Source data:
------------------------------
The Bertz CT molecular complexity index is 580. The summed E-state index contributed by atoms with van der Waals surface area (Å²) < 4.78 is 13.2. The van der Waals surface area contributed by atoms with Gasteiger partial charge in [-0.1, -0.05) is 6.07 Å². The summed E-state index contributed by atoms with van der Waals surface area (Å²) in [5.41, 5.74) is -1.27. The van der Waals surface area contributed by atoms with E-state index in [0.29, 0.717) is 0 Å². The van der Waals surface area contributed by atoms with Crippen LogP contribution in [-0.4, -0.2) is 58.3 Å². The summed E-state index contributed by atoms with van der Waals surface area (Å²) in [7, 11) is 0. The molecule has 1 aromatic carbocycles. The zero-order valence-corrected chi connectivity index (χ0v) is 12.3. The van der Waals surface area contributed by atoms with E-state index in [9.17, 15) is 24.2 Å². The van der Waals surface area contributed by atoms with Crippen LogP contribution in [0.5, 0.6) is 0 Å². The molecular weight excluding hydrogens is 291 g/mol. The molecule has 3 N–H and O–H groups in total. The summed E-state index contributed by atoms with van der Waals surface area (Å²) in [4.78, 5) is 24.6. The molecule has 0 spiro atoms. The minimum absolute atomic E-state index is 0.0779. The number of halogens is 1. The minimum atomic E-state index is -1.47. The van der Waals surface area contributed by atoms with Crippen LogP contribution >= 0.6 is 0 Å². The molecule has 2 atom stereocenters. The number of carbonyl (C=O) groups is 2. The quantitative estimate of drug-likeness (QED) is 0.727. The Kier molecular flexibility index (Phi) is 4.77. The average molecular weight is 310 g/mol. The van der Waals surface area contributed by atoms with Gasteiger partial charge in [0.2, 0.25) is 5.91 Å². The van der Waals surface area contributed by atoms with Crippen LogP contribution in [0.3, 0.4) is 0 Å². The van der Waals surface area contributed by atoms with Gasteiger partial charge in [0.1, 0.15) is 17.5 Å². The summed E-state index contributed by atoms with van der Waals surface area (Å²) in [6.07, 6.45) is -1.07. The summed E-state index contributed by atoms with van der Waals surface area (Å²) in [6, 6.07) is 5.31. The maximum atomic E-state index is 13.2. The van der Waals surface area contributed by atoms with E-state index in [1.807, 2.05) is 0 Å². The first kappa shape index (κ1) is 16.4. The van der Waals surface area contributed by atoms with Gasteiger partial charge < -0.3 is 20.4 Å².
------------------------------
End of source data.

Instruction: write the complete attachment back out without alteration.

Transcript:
The Bertz CT molecular complexity index is 580. The summed E-state index contributed by atoms with van der Waals surface area (Å²) < 4.78 is 13.2. The van der Waals surface area contributed by atoms with Gasteiger partial charge in [-0.1, -0.05) is 6.07 Å². The summed E-state index contributed by atoms with van der Waals surface area (Å²) in [5.41, 5.74) is -1.27. The van der Waals surface area contributed by atoms with E-state index in [0.29, 0.717) is 0 Å². The van der Waals surface area contributed by atoms with Crippen LogP contribution in [-0.4, -0.2) is 58.3 Å². The summed E-state index contributed by atoms with van der Waals surface area (Å²) in [7, 11) is 0. The molecule has 1 aromatic carbocycles. The zero-order valence-corrected chi connectivity index (χ0v) is 12.3. The van der Waals surface area contributed by atoms with E-state index in [9.17, 15) is 24.2 Å². The van der Waals surface area contributed by atoms with Crippen LogP contribution in [0.5, 0.6) is 0 Å². The molecular weight excluding hydrogens is 291 g/mol. The molecule has 3 N–H and O–H groups in total. The summed E-state index contributed by atoms with van der Waals surface area (Å²) in [4.78, 5) is 24.6. The molecule has 0 spiro atoms. The minimum absolute atomic E-state index is 0.0779. The number of halogens is 1. The minimum atomic E-state index is -1.47. The van der Waals surface area contributed by atoms with Crippen LogP contribution >= 0.6 is 0 Å². The molecule has 2 atom stereocenters. The number of carbonyl (C=O) groups is 2. The quantitative estimate of drug-likeness (QED) is 0.727. The Kier molecular flexibility index (Phi) is 4.77. The average molecular weight is 310 g/mol. The van der Waals surface area contributed by atoms with Gasteiger partial charge in [0.2, 0.25) is 5.91 Å². The van der Waals surface area contributed by atoms with Crippen LogP contribution in [0.3, 0.4) is 0 Å². The van der Waals surface area contributed by atoms with Gasteiger partial charge in [0.1, 0.15) is 17.5 Å². The summed E-state index contributed by atoms with van der Waals surface area (Å²) in [6.07, 6.45) is -1.07. The summed E-state index contributed by atoms with van der Waals surface area (Å²) in [6, 6.07) is 5.31. The maximum atomic E-state index is 13.2. The van der Waals surface area contributed by atoms with E-state index in [1.807, 2.05) is 0 Å². The first kappa shape index (κ1) is 16.4. The van der Waals surface area contributed by atoms with Gasteiger partial charge < -0.3 is 20.4 Å².